Hello, Sara here. A project-based sewing instructor in Vancouver, BC. Today’s tutorial is special. We are going to make this very elegance looking Harper Tunic (Top). Back in April, one of slow fashion’s leading companies, Elizabeth Suzann, announced that they were closing their doors permanently. However, the owner and founder Liz has generously made her patterns available for free.
Unfortunately, there are no instructions included with the patterns, so my couple tutorials will be her patterns! I must tell you that I love her clothes since it’s very beautiful yet comfortable at the same time!
Although Liz has made the patterns available for free, she asks that you support her cause by making a donation to a local or regional Black led and by posting a picture of your make with this hashtag. I hope you will join me in respecting her wishes!
I strongly recommend you to watch the video for anything you are confused with. You can also leave your questions on a comment section below.
And there is one more thing that I should mention. As they were in a format that only pattern-makers could use, it took another team to convert them into A0 format and PDF for home print. Thank you all!
https://www.instagram.com/minimalistmachinist/ https://www.instagram.com/mombasics https://www.instagram.com/thestoryclubpdx https://www.instagram.com/luigiwu
The organizations you can donate:
To access the patterns, please visit https://mailchi.mp/114abba126bd/esmadebyme – the link is in @minimalistmachinist’s profile and follows the instructions there for the download link.
Alright. Let’s get started.
My Short Dress and High-Low Tunic is made out of Rayon (Emilia by Megan Carter for Cotton and Steel) in Slate and it’s available in my Etsy shop http://etsy.me/2OdKrV3
My Long Dress is made out of Rayon (Emilia by Megan Carter for Cotton and Steel) in Plum and it’s available in my Etsy shop
Elizabeth Suzann Harper Tunic pattern, 2-2.5 yards of fabric
These are my online fabric shops.
All the fabrics I use are from either Dailylike Canada or Two O Nine Fabric Studio.
Dailylike Canada http://www.dailylike.ca
Two O Nine Fabric Studio https://www.etsy.com/shop/twooninefabricstudio
Non-Woven Pattern Tracing Paper 36″ wide
Checklist on Pattern Tracing
It has a pretty small armhole, so please measure your arm, decide if you would like a more generous fit, and cut accordingly
+7″ – 12″ for Short Dress
+15″ – 20″ for Long Dress
If you prefer Facing, Please watch my Athina Top Tutorial for the reference!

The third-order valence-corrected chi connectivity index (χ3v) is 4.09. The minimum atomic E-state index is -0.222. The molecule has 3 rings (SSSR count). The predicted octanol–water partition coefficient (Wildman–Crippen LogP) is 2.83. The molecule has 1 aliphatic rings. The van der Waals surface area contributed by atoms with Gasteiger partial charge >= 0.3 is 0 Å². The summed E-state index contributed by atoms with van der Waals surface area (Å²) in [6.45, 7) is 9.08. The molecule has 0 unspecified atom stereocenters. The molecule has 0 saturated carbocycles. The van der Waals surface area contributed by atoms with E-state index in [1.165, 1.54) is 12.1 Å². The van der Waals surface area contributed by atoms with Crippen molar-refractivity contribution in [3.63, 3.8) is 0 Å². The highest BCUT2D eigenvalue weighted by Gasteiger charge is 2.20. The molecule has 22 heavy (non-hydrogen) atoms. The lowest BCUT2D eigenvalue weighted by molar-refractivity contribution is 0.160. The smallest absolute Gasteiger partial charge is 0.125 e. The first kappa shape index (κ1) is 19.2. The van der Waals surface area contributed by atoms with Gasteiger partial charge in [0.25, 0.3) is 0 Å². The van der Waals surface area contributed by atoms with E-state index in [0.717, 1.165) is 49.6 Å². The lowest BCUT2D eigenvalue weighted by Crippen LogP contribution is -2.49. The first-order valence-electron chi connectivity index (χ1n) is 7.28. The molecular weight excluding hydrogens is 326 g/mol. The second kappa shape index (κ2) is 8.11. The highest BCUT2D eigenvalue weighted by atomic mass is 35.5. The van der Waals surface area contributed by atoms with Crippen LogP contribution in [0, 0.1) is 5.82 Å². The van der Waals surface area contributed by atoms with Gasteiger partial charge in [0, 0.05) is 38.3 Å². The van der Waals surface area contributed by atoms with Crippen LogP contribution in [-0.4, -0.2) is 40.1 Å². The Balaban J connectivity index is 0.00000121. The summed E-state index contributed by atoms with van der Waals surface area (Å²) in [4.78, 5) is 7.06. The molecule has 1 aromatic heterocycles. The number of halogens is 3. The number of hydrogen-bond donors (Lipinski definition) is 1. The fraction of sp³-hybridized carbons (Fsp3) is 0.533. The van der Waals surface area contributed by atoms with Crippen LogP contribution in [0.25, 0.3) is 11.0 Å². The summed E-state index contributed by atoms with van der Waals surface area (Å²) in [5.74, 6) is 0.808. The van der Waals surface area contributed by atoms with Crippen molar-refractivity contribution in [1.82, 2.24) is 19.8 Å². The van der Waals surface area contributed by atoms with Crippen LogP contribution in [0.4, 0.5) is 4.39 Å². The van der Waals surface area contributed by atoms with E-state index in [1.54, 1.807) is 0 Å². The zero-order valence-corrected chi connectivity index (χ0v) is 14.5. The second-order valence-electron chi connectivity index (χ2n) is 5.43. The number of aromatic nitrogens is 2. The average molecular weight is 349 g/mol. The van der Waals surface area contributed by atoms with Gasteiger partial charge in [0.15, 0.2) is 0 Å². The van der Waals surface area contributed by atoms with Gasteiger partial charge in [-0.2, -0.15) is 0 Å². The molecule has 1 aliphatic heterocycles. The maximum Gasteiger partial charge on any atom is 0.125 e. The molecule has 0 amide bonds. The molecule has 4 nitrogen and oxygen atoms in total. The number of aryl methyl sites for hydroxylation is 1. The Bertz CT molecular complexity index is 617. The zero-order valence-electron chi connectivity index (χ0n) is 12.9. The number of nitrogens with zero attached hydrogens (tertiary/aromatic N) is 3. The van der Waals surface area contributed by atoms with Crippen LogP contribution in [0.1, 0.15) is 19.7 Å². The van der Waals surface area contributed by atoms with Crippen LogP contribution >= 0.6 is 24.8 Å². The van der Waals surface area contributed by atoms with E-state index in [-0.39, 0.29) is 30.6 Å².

1 Front Bodice, 1 Back Bodice, 1 Pocket, 1 Neck Binding
*To make a nice curvy neckline, we will need to cut the fabric on a 45-degree angle for stretch
Serge the top edge
Fold the top edge and press WST (Wrong Side Together)
Fold the other edges and press
For a sharp corner, fold the corner in before folding over
Set it aside
Place the pocket at the marks and pin
*I use Wonder Tape when I don’t want to make holes in the fabric
Sew the sides and the bottom of the pocket
Sew the sides and the bottom of the pocket
WAIT! Let’s copy a nice detail from the original Harper Tunic! Just check out the pocket on the picture below.
2. Shoulder Seams
Pin and sew the shoulder seams RST (Right Side Together)
Serge the seams
3. Side Seams
Pin and sew the side seams RST
And serge the seams
4. Neck Binding
Sew the short edges RST
Open the seams
Fold in half and mark the middle (opposite of the sewn edge)
Fold the bodice in half and mark the front and back centers of the neckline
Match the centers of the neck binding to the centers of neckline RST
*It’s normal that the neck binding is a little smaller than the neckline, so we will pin only centers and carefully sew
Sew the binding onto the neckline, stretching it to fit
Trim half of the seam
Clip the seam
Send the seam toward the neck binding and press
Double-fold the binding, wrapping the seam, and pin
When folded, the folded edge overlaps the stitch
Edgestitch or stitch in the Ditch
*As I sew, I feel with my finger to make sure that the inside folded edge is being sewn
Double-fold the arm hems and press
*Tip on how to make high-low bottom
The Harper Tunic already has a slight high-low bottom. You can use this technique when making a dramatic/deep high-low bottom.
– Match side seams and place bodice flat
– Just remember, on the front and the back, the starting marks have to be 90 degrees to the edge
This technique will ensure smooth front and back hems with a great transition for the high-low
Double-fold the bottom hem and pres
Edgestitch the folded edge of the bottom and the armholes
The Harper Tunic is a cute day dress that can be dressed up or down, or even way down into lounge and sleepwear (it’s that comfortable!).
I’m finishing the tutorial with shout out to Liz.
Liz, we’re sad to see Elizabeth Suzann close its doors, but excited to see what’s coming for you in this next season. We wish you all the best and we’re grateful that we can continue bringing your excellent patterns to life. With so much gratitude!
I make sewing tutorials, tips, and tricks on my Sewing Therapy blog. So consider subscribing if you call yourself a ‘SEWIST’! See you next time!
Some of the links above are affiliate links. .Clicking and purchasing through affiliate links gives me a small commission. BUT MORE IMPORTANTLY, I wanted to help you find the materials easier. So you can focus more on your project. Thank you.
Here’s my Patreon page link. Your support is greatly appreciated! https://www.patreon.com/user?u=32815284
Let’s get connected!
Instagram – https://www.instagram.com/yoursara_k/
Blog – http://sewingtherapy.net/
Twitter – https://twitter.com/SewingTherapy
Instagram – https://www.instagram.com/dailylikecanada
Facebook – http://www.facebook.com/dailylikecanada
Pinterest – https://www.pinterest.ca/dailylikecanada
Two O Nine Fabric Studio
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